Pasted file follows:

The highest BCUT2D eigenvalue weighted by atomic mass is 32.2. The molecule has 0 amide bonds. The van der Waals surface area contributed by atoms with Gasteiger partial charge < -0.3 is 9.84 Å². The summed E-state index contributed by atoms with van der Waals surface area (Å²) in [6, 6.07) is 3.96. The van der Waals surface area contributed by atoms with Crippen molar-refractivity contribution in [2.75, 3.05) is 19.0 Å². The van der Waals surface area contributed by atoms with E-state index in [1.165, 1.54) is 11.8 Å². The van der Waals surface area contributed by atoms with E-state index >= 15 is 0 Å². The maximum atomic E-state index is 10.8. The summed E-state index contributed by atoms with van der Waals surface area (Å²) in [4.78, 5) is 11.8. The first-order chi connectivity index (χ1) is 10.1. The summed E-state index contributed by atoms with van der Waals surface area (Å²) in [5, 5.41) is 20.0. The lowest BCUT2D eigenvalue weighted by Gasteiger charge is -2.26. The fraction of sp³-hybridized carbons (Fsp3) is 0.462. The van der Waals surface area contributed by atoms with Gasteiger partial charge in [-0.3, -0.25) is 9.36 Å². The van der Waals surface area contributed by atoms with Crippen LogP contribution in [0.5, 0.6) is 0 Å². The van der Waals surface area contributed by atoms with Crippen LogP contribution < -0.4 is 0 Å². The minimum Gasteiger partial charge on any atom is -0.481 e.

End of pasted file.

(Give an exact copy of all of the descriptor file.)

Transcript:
The highest BCUT2D eigenvalue weighted by atomic mass is 32.2. The molecule has 0 amide bonds. The van der Waals surface area contributed by atoms with Gasteiger partial charge < -0.3 is 9.84 Å². The summed E-state index contributed by atoms with van der Waals surface area (Å²) in [6, 6.07) is 3.96. The van der Waals surface area contributed by atoms with Crippen molar-refractivity contribution in [2.75, 3.05) is 19.0 Å². The van der Waals surface area contributed by atoms with E-state index in [1.165, 1.54) is 11.8 Å². The van der Waals surface area contributed by atoms with E-state index >= 15 is 0 Å². The maximum atomic E-state index is 10.8. The summed E-state index contributed by atoms with van der Waals surface area (Å²) in [4.78, 5) is 11.8. The first-order chi connectivity index (χ1) is 10.1. The summed E-state index contributed by atoms with van der Waals surface area (Å²) in [5, 5.41) is 20.0. The lowest BCUT2D eigenvalue weighted by Gasteiger charge is -2.26. The fraction of sp³-hybridized carbons (Fsp3) is 0.462. The van der Waals surface area contributed by atoms with Gasteiger partial charge in [-0.3, -0.25) is 9.36 Å². The van der Waals surface area contributed by atoms with Crippen LogP contribution in [0.5, 0.6) is 0 Å². The van der Waals surface area contributed by atoms with Crippen LogP contribution < -0.4 is 0 Å². The minimum Gasteiger partial charge on any atom is -0.481 e.